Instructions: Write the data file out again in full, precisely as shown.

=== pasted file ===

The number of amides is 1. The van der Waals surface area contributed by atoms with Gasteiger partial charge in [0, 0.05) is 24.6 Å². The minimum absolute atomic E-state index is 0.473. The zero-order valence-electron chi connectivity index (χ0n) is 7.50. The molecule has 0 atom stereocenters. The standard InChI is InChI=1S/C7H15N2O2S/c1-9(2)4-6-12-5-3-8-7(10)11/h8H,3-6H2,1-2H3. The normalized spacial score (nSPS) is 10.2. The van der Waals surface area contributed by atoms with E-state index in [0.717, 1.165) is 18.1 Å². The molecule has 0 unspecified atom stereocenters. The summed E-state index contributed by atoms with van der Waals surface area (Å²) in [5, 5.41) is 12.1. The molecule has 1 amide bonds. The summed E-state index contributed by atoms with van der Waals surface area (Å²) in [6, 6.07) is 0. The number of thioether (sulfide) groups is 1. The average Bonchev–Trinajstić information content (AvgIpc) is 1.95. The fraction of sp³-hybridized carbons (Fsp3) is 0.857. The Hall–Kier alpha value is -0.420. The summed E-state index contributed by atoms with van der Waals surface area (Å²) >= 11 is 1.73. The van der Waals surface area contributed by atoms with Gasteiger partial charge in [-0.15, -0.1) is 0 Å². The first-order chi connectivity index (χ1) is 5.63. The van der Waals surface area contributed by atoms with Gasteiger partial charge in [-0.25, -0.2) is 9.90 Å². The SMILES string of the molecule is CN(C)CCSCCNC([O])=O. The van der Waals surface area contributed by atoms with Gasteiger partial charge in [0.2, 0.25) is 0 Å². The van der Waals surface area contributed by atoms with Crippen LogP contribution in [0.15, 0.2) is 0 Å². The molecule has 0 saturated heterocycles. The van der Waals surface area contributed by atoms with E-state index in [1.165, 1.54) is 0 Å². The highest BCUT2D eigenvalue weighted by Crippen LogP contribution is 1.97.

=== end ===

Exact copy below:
The number of amides is 1. The van der Waals surface area contributed by atoms with Gasteiger partial charge in [0, 0.05) is 24.6 Å². The minimum absolute atomic E-state index is 0.473. The zero-order valence-electron chi connectivity index (χ0n) is 7.50. The molecule has 0 atom stereocenters. The standard InChI is InChI=1S/C7H15N2O2S/c1-9(2)4-6-12-5-3-8-7(10)11/h8H,3-6H2,1-2H3. The normalized spacial score (nSPS) is 10.2. The van der Waals surface area contributed by atoms with E-state index in [0.717, 1.165) is 18.1 Å². The molecule has 0 unspecified atom stereocenters. The summed E-state index contributed by atoms with van der Waals surface area (Å²) in [5, 5.41) is 12.1. The molecule has 1 amide bonds. The summed E-state index contributed by atoms with van der Waals surface area (Å²) in [6, 6.07) is 0. The number of thioether (sulfide) groups is 1. The average Bonchev–Trinajstić information content (AvgIpc) is 1.95. The fraction of sp³-hybridized carbons (Fsp3) is 0.857. The Hall–Kier alpha value is -0.420. The summed E-state index contributed by atoms with van der Waals surface area (Å²) >= 11 is 1.73. The van der Waals surface area contributed by atoms with Gasteiger partial charge in [-0.15, -0.1) is 0 Å². The first-order chi connectivity index (χ1) is 5.63. The van der Waals surface area contributed by atoms with Gasteiger partial charge in [-0.25, -0.2) is 9.90 Å². The SMILES string of the molecule is CN(C)CCSCCNC([O])=O. The van der Waals surface area contributed by atoms with Gasteiger partial charge in [0.2, 0.25) is 0 Å². The van der Waals surface area contributed by atoms with Crippen LogP contribution in [0.15, 0.2) is 0 Å². The molecule has 0 saturated heterocycles. The van der Waals surface area contributed by atoms with E-state index in [1.165, 1.54) is 0 Å². The highest BCUT2D eigenvalue weighted by Crippen LogP contribution is 1.97.